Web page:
Adults sleep better together than they do alone, study concludes

TUCSON, Ariz. — Whether you’re spooning or on the opposite side of the bed, adults sleep better together than they do alone, research shows. The benefits of sharing the bed with a partner include less insomnia, less fatigue and more time asleep as well as nodding off quicker.

A team from the University of Arizona set out to explore the relationship between bed sharing, sleep and mental health. Their research concludes that adults who share a bed with a partner or spouse enjoy better sleep compared to people sleeping alone. They show that sleeping with a partner is associated with lower depression, anxiety, and stress scores, and greater social support and satisfaction with life and relationships.

Conversely, sleeping alone is associated with higher depression scores, lower social support, and worse life and relationship satisfaction.

Parents who let their kids in the bed at night shouldn’t breathe a sigh of relief, however. Sleeping with children was found to be associated with more stress. Those who slept with their child most nights reported greater insomnia severity, greater sleep apnea risk, and less control over their sleep.

Meanwhile, results show that those who shared a bed with a partner most nights reported less severe insomnia, less fatigue, and more time asleep than those who said they never share a bed with a partner. Those sleeping with a partner also fell asleep faster, stayed sleeping longer after falling asleep, and had less risk of sleep apnea.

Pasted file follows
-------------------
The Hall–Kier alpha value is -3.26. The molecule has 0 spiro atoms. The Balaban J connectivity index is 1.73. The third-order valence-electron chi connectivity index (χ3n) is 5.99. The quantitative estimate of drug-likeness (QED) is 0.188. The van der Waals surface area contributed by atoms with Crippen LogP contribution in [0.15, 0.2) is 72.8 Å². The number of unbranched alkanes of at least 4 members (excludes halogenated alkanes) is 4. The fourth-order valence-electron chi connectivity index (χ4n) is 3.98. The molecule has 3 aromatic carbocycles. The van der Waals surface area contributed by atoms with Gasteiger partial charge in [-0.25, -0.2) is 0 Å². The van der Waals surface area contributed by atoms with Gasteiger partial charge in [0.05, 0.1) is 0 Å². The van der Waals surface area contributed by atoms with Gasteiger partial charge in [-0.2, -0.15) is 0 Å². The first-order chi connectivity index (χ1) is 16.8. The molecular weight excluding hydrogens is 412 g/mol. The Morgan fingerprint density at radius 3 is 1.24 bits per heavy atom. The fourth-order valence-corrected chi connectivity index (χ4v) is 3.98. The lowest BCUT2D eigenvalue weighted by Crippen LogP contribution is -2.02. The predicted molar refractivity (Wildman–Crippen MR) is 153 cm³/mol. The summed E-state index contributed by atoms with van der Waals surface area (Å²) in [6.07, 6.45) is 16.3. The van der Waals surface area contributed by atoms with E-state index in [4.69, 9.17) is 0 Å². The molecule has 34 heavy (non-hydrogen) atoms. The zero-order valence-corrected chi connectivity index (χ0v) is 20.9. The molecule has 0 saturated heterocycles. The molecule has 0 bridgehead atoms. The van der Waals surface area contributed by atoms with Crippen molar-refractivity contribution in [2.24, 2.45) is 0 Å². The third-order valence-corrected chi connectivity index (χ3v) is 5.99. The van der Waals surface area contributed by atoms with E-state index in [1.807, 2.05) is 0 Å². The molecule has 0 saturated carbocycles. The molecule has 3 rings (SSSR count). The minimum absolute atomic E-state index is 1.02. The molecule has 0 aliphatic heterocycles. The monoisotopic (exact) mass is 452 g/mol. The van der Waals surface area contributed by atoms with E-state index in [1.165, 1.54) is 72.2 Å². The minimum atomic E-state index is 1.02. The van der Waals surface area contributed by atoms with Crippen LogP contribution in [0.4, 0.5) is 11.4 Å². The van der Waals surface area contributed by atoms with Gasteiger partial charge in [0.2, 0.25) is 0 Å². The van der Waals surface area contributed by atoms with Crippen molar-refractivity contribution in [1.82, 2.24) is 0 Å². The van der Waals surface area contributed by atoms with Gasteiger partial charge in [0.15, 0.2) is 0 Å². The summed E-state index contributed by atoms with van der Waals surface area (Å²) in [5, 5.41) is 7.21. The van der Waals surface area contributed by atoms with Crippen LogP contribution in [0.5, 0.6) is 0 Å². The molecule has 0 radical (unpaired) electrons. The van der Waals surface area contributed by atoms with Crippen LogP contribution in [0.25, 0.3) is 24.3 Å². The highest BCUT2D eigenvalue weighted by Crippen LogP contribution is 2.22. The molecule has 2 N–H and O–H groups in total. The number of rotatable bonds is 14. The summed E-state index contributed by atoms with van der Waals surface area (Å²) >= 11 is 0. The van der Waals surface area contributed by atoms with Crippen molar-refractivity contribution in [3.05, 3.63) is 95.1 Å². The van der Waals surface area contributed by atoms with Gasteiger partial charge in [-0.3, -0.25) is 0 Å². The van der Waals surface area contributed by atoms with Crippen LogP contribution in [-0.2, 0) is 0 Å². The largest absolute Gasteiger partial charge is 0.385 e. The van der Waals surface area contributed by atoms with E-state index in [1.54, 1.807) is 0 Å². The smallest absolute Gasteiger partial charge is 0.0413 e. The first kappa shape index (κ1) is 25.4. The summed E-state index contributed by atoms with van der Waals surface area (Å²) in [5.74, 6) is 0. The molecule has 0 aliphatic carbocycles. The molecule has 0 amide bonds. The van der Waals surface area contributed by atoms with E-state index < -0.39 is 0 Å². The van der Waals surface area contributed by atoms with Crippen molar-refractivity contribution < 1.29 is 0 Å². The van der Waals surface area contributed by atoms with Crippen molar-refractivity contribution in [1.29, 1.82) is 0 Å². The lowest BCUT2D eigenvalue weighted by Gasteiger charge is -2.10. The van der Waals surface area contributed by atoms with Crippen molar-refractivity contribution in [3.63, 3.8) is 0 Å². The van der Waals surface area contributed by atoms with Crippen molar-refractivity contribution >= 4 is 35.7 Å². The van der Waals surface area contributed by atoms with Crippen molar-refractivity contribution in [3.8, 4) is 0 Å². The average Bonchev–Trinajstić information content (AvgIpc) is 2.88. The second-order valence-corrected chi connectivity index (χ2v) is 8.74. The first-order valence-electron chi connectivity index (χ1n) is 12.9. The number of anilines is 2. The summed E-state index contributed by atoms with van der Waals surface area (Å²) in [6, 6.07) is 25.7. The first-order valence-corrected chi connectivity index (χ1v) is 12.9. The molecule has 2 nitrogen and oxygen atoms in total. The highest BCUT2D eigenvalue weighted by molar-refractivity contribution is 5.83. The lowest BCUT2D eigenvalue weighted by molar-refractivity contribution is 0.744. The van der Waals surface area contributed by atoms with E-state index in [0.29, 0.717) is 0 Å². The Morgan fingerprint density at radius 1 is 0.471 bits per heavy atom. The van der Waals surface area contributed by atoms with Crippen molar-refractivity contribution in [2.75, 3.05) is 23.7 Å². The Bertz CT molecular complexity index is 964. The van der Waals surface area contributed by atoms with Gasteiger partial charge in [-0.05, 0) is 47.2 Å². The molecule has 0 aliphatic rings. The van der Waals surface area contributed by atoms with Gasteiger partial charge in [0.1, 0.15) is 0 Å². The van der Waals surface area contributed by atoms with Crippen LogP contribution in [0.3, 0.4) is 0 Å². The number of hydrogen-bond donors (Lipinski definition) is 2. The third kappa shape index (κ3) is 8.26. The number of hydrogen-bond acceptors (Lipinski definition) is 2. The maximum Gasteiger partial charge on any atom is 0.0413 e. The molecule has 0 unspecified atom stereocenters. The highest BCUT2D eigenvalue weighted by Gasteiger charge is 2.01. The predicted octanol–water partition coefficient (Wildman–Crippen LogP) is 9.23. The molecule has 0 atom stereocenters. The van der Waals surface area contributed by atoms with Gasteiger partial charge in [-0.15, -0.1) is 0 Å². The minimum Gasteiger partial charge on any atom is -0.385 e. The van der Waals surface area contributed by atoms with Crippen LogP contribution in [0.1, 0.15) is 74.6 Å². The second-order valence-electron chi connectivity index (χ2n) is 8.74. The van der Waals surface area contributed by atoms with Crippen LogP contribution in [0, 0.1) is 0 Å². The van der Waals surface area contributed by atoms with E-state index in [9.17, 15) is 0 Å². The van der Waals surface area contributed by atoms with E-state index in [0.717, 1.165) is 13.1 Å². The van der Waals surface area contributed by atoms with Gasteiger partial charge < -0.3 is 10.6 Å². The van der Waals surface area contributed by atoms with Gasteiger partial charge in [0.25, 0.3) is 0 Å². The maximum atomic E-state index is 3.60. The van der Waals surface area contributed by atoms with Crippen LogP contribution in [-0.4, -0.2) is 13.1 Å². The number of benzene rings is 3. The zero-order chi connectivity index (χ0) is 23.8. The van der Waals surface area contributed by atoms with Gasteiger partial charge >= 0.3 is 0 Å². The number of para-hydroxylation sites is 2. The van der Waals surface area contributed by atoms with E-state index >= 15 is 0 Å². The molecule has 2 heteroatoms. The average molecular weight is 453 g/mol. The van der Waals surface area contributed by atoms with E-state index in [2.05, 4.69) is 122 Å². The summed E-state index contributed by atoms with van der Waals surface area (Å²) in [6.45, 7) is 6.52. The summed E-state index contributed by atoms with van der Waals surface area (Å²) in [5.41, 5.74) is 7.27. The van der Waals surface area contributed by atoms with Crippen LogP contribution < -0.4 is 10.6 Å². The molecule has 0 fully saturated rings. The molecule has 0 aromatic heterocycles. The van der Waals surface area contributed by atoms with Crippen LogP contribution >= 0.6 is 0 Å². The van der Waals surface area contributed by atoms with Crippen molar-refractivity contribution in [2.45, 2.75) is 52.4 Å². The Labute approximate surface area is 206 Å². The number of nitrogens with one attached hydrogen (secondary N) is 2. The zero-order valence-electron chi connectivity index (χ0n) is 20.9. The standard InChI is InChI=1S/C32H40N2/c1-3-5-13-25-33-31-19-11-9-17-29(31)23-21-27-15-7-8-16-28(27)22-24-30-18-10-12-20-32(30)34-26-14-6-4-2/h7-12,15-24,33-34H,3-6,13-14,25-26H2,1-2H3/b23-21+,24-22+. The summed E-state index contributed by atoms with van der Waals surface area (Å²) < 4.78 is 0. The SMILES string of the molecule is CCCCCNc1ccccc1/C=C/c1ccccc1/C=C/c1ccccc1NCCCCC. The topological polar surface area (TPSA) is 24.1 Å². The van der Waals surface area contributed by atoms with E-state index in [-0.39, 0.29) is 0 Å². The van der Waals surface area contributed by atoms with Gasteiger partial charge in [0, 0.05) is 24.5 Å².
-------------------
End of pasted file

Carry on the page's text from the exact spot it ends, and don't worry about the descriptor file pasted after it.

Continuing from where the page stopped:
“Sleeping with a romantic partner or spouse shows to have great benefits on sleep health including reduced sleep apnea risk, sleep insomnia severity and overall improvement in sleep quality,” says lead author Brandon Fuentes, an undergraduate researcher in the department of psychiatry at Arizona, in a statement.

Adds senior study author Dr. Michael Grandner, director of the Sleep and Health Research Program at the university: “Very few research studies explore this, but our findings suggest that whether we sleep alone or with a partner or family member may impact our sleep health. We were very surprised to find out just how important this could be.”

The study involved an analysis of data collected in the Sleep and Health Activity, Diet, Environment, and Socialization (SHADES) study of 1,007 working-age adults from southeastern Pennsylvania. Bed sharing was evaluated with surveys, and sleep health factors were assessed with common tools such as the Epworth Sleepiness Scale, Insomnia Severity Index, and STOP-BANG apnea score.

An abstract of the findings is published in the journal Sleep online and the study was presented at SLEEP 2022, the annual meeting of the Associated Professional Sleep Societies, a joint venture of the American Academy of Sleep Medicine and the Sleep Research Society.

South West News Service writer Jim Leffman contributed to this report.


  1. When you lose your other half you lose everything. My husband of 32 years died 5 years ago. Rare to sleep all night. Miss taking his hand in middle of night and he doing same to me as we fell back to sleep.

    1. Sharron, in a couple of months I will have been married 30 years. I’m sorry for your loss.

  2. My husband snored so loud I could hear him from the farthest room in the house. He refused to acknowledge the issue. I had 10 years of terrible sleep. Then he hooked up with a new woman and left. From what his kids tell me she sleeps in a separate room for the same reason. I now sleep like a baby.

    1. Also correlates to a much greater chance of boinking, according to the YES-BANG index.

  3. As of writing this, there are 7 likes and 21 dislikes.
    That tells the story.

    In other words, three out of four people sleep better alone.

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